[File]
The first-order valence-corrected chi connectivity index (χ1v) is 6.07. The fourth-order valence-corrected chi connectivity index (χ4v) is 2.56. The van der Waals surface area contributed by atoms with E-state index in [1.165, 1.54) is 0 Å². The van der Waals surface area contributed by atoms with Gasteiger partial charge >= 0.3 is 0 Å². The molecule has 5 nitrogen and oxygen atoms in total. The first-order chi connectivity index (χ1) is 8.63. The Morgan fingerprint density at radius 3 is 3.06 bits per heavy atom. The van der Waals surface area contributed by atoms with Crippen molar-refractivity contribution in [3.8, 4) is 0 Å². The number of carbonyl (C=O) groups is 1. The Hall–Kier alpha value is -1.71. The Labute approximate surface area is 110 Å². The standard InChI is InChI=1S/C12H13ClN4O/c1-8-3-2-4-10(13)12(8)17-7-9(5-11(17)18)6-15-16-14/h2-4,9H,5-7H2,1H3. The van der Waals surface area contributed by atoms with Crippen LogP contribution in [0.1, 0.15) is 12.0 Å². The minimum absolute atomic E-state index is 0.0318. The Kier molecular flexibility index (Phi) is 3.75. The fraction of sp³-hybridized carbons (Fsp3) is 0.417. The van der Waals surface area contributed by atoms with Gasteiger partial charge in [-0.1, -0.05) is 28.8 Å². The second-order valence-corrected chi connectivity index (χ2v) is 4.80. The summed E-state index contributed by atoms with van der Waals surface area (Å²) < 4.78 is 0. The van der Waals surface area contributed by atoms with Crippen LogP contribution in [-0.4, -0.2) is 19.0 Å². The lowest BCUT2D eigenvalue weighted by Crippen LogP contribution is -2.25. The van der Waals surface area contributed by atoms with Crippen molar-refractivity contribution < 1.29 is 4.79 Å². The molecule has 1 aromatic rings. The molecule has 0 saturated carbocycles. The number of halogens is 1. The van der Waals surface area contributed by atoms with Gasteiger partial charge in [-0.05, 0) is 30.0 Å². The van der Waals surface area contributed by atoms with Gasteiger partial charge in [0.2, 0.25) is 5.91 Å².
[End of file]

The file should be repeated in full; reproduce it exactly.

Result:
The first-order valence-corrected chi connectivity index (χ1v) is 6.07. The fourth-order valence-corrected chi connectivity index (χ4v) is 2.56. The van der Waals surface area contributed by atoms with E-state index in [1.165, 1.54) is 0 Å². The van der Waals surface area contributed by atoms with Gasteiger partial charge >= 0.3 is 0 Å². The molecule has 5 nitrogen and oxygen atoms in total. The first-order chi connectivity index (χ1) is 8.63. The Morgan fingerprint density at radius 3 is 3.06 bits per heavy atom. The van der Waals surface area contributed by atoms with Crippen molar-refractivity contribution in [3.8, 4) is 0 Å². The number of carbonyl (C=O) groups is 1. The Hall–Kier alpha value is -1.71. The Labute approximate surface area is 110 Å². The standard InChI is InChI=1S/C12H13ClN4O/c1-8-3-2-4-10(13)12(8)17-7-9(5-11(17)18)6-15-16-14/h2-4,9H,5-7H2,1H3. The van der Waals surface area contributed by atoms with Crippen LogP contribution in [0.1, 0.15) is 12.0 Å². The minimum absolute atomic E-state index is 0.0318. The Kier molecular flexibility index (Phi) is 3.75. The fraction of sp³-hybridized carbons (Fsp3) is 0.417. The van der Waals surface area contributed by atoms with Gasteiger partial charge in [-0.1, -0.05) is 28.8 Å². The second-order valence-corrected chi connectivity index (χ2v) is 4.80. The summed E-state index contributed by atoms with van der Waals surface area (Å²) < 4.78 is 0. The van der Waals surface area contributed by atoms with Crippen LogP contribution in [-0.4, -0.2) is 19.0 Å². The lowest BCUT2D eigenvalue weighted by Crippen LogP contribution is -2.25. The van der Waals surface area contributed by atoms with Crippen molar-refractivity contribution < 1.29 is 4.79 Å². The molecule has 1 aromatic rings. The molecule has 0 saturated carbocycles. The number of halogens is 1. The van der Waals surface area contributed by atoms with Gasteiger partial charge in [-0.05, 0) is 30.0 Å². The van der Waals surface area contributed by atoms with Gasteiger partial charge in [0.2, 0.25) is 5.91 Å².